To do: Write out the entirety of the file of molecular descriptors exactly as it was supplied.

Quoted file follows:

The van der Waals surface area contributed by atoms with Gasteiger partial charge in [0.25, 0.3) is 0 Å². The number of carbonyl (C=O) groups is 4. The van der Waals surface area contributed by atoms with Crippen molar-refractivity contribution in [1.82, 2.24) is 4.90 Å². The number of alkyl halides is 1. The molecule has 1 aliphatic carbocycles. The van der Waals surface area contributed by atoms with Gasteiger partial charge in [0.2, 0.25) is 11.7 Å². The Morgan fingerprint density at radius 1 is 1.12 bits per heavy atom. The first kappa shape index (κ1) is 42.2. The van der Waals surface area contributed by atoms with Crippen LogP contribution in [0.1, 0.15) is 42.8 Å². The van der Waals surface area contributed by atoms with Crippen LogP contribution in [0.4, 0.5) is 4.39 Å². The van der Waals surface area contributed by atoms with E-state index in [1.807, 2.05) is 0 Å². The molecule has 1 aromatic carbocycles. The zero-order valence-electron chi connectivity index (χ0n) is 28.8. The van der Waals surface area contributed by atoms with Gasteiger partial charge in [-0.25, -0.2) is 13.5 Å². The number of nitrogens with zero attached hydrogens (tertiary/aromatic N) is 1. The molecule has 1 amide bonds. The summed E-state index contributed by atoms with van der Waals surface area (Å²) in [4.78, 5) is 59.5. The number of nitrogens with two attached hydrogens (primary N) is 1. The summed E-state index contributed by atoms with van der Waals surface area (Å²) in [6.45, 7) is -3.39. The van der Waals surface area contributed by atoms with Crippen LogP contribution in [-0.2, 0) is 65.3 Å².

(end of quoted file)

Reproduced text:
The van der Waals surface area contributed by atoms with Gasteiger partial charge in [0.25, 0.3) is 0 Å². The number of carbonyl (C=O) groups is 4. The van der Waals surface area contributed by atoms with Crippen molar-refractivity contribution in [1.82, 2.24) is 4.90 Å². The number of alkyl halides is 1. The molecule has 1 aliphatic carbocycles. The van der Waals surface area contributed by atoms with Gasteiger partial charge in [0.2, 0.25) is 11.7 Å². The Morgan fingerprint density at radius 1 is 1.12 bits per heavy atom. The first kappa shape index (κ1) is 42.2. The van der Waals surface area contributed by atoms with Crippen LogP contribution in [0.1, 0.15) is 42.8 Å². The van der Waals surface area contributed by atoms with Crippen LogP contribution in [0.4, 0.5) is 4.39 Å². The van der Waals surface area contributed by atoms with E-state index in [1.807, 2.05) is 0 Å². The molecule has 1 aromatic carbocycles. The zero-order valence-electron chi connectivity index (χ0n) is 28.8. The van der Waals surface area contributed by atoms with Gasteiger partial charge in [-0.25, -0.2) is 13.5 Å². The number of nitrogens with zero attached hydrogens (tertiary/aromatic N) is 1. The molecule has 1 amide bonds. The summed E-state index contributed by atoms with van der Waals surface area (Å²) in [4.78, 5) is 59.5. The number of nitrogens with two attached hydrogens (primary N) is 1. The summed E-state index contributed by atoms with van der Waals surface area (Å²) in [6.45, 7) is -3.39. The van der Waals surface area contributed by atoms with Crippen LogP contribution in [-0.2, 0) is 65.3 Å².